CatWalk gait analysis versus treadmills
Traditionally, there are two fundamentally different ways to analyze gait in animals. One can either observe or measure gait in an unrestricted manner, or in a forced manner, as seen when using a treadmill or treadwheel.
In this blog post we will discuss the pros and cons of different gait assessing methods, and compare them to the CatWalk method.
The unforced way of assessing gait ability is what we see in many daily practices of physicians- watching closely as the patient moves to and from them. In lab animals this is translated into traditional methods such as BBB scoring and paw inking. The main advantage of unforced gait is that the animal is allowed to move at a speed that its gait (ab)normality or endurance will allow.
Variety between treatment groups
When analyzing gait, there is often variety within and between treatment groups, such as speed of movement. Since speed of movement influences a lot of gait parameters, researchers find it important to adjust for speed even though it is the most obvious gait phenotype.
Adjusting for speed
The most obvious method of regulating speed is using a motorized treadmill or treadwheel system, which eliminates variations in speed within treatment groups… or does it? The only thing you can be sure of is that the animals all walk with the same average speed; the speed to which the treadmill system is set. However, they typically reach this average speed by constantly varying their speed moving up and down the treadmill. Furthermore, animals with different stress levels, different endurance levels or type of injury will have different strategies to ‘stay up to speed’, which can eventually result in huge variations in walking speed, jumping and limping behavior, etc. So even with a treadmill system set at a constant speed you need to adjust for speed.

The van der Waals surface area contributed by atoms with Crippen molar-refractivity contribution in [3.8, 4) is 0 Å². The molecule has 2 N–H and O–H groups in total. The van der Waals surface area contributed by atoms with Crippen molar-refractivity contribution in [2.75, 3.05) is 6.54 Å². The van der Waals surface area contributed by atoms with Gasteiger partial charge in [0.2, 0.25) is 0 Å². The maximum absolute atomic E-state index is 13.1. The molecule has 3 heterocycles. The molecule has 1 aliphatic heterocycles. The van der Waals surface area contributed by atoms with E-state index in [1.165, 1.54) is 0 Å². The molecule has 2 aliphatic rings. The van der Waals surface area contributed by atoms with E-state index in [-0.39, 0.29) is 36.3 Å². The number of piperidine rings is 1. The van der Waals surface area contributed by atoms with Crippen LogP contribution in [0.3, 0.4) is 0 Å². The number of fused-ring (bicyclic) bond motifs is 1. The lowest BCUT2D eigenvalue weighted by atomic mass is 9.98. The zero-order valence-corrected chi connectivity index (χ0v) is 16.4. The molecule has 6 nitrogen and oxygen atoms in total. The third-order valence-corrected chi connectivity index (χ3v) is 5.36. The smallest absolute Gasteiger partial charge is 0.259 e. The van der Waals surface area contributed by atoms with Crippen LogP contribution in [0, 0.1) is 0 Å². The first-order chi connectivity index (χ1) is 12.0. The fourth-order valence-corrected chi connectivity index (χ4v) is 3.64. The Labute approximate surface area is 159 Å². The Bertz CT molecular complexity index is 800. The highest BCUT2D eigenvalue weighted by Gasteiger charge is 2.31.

The stress to keep up
Generally speaking, a treadmill does not frighten a human patient, because they can be told what is going on, and they can stop the treadmill if necessary. Animals, however, cannot comprehend what is going on, potentially leading to increased stress levels. The research sets a speed for them and they have to keep pace, or they will fall. Their natural instinct is to do whatever it takes to keep up, possibly introducing gait artifacts. While this set speed potentially reveals deviations in gait, it might also mask those subtle changes in gait that are the focus of your research.
The CatWalk system
CatWalk XT successfully gives you the best of both worlds by combining a walkway system and advanced software program. CatWalk allows animals to walk at their own intrinsic speed in an unforced manner, guided in a straight line due to the restriction introduced by the walls of the corridor. Afterwards, the software allows you to adjust for speed and speed variations. This way you can detect artifacts in gait in a non-artificial manner, all while introducing the least amount of stress on the animal.
Motivating the animal
Of course, this straight line does not solve all problems of standardization. First, animals might not want to walk. Although training helps, motivation often works even better. That is why CatWalk XT uses a goal box at the end of the runway. This way, animals are motivated by the prospect of their home cage or some other reward.
Capturing footprints in detail
The biggest advantage of CatWalk XT is the way in which it measures the footfalls. CatWalk XT uses a technology called Illuminated Footprints. The animal traverses a glass walkway with a camera mounted underneath. Light shines through this walkway, reflecting the footprint only when it touches the glass. This results in a very precise recording of the actual placement of the feet. Belt driven systems are far less accurate, often detecting part of the feet that are not actually touching the walkway.
As you can see, there are many different ways to assess gait. It is up to you to find the one that suits your research needs and budget. You might be surprised at what a robust system like CatWalk XT can do for your research.